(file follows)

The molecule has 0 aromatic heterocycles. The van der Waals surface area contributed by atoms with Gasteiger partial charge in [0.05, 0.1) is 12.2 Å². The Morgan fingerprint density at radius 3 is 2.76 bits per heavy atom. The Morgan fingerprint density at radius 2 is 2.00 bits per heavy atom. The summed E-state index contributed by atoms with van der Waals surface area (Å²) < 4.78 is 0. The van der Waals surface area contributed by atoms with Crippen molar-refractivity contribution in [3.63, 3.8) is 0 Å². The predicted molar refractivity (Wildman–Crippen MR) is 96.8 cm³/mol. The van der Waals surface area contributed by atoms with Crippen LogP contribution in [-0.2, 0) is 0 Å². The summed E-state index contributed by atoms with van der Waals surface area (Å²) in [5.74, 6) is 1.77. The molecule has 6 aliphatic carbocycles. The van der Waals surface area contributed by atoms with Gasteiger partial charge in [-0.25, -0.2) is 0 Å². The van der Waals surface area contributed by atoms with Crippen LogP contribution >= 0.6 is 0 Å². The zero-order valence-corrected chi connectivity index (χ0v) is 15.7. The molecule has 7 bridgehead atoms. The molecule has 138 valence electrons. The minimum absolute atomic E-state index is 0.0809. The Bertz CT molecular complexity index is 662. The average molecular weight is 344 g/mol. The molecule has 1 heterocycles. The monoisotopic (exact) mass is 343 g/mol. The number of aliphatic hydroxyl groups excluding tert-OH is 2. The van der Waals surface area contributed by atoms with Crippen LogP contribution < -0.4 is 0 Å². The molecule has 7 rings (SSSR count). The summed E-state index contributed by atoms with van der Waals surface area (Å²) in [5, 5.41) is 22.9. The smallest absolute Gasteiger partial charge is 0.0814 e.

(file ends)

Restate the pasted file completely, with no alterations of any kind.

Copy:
The molecule has 0 aromatic heterocycles. The van der Waals surface area contributed by atoms with Gasteiger partial charge in [0.05, 0.1) is 12.2 Å². The Morgan fingerprint density at radius 3 is 2.76 bits per heavy atom. The Morgan fingerprint density at radius 2 is 2.00 bits per heavy atom. The summed E-state index contributed by atoms with van der Waals surface area (Å²) < 4.78 is 0. The van der Waals surface area contributed by atoms with Crippen molar-refractivity contribution in [3.63, 3.8) is 0 Å². The predicted molar refractivity (Wildman–Crippen MR) is 96.8 cm³/mol. The van der Waals surface area contributed by atoms with Crippen LogP contribution in [-0.2, 0) is 0 Å². The summed E-state index contributed by atoms with van der Waals surface area (Å²) in [5.74, 6) is 1.77. The molecule has 6 aliphatic carbocycles. The van der Waals surface area contributed by atoms with Gasteiger partial charge in [-0.25, -0.2) is 0 Å². The van der Waals surface area contributed by atoms with Crippen LogP contribution >= 0.6 is 0 Å². The zero-order valence-corrected chi connectivity index (χ0v) is 15.7. The molecule has 7 bridgehead atoms. The molecule has 138 valence electrons. The minimum absolute atomic E-state index is 0.0809. The Bertz CT molecular complexity index is 662. The average molecular weight is 344 g/mol. The molecule has 1 heterocycles. The monoisotopic (exact) mass is 343 g/mol. The number of aliphatic hydroxyl groups excluding tert-OH is 2. The van der Waals surface area contributed by atoms with Crippen LogP contribution < -0.4 is 0 Å². The molecule has 7 rings (SSSR count). The summed E-state index contributed by atoms with van der Waals surface area (Å²) in [5, 5.41) is 22.9. The smallest absolute Gasteiger partial charge is 0.0814 e.